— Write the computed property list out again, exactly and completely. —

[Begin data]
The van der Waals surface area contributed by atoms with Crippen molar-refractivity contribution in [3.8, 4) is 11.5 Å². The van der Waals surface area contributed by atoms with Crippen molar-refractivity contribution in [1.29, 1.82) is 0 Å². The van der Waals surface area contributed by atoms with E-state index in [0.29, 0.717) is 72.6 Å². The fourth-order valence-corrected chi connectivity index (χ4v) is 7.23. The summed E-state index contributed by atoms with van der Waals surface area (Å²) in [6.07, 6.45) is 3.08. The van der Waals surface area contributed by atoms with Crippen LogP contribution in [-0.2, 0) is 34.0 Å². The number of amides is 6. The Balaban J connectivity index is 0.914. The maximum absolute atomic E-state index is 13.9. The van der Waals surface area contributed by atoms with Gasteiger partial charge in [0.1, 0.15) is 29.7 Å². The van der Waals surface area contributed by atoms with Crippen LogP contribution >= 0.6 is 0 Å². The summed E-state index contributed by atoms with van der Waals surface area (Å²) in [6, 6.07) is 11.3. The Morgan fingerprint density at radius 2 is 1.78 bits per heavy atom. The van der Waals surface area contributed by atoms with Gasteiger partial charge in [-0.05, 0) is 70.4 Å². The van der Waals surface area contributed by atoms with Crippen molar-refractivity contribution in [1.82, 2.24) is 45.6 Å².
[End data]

The van der Waals surface area contributed by atoms with Crippen molar-refractivity contribution in [3.8, 4) is 11.5 Å². The van der Waals surface area contributed by atoms with Crippen molar-refractivity contribution in [1.29, 1.82) is 0 Å². The van der Waals surface area contributed by atoms with E-state index in [0.29, 0.717) is 72.6 Å². The fourth-order valence-corrected chi connectivity index (χ4v) is 7.23. The summed E-state index contributed by atoms with van der Waals surface area (Å²) in [6.07, 6.45) is 3.08. The van der Waals surface area contributed by atoms with Crippen LogP contribution in [-0.2, 0) is 34.0 Å². The number of amides is 6. The Balaban J connectivity index is 0.914. The maximum absolute atomic E-state index is 13.9. The van der Waals surface area contributed by atoms with Gasteiger partial charge in [0.1, 0.15) is 29.7 Å². The van der Waals surface area contributed by atoms with Crippen LogP contribution >= 0.6 is 0 Å². The summed E-state index contributed by atoms with van der Waals surface area (Å²) in [6, 6.07) is 11.3. The Morgan fingerprint density at radius 2 is 1.78 bits per heavy atom. The van der Waals surface area contributed by atoms with Gasteiger partial charge in [-0.05, 0) is 70.4 Å². The van der Waals surface area contributed by atoms with Crippen molar-refractivity contribution in [1.82, 2.24) is 45.6 Å².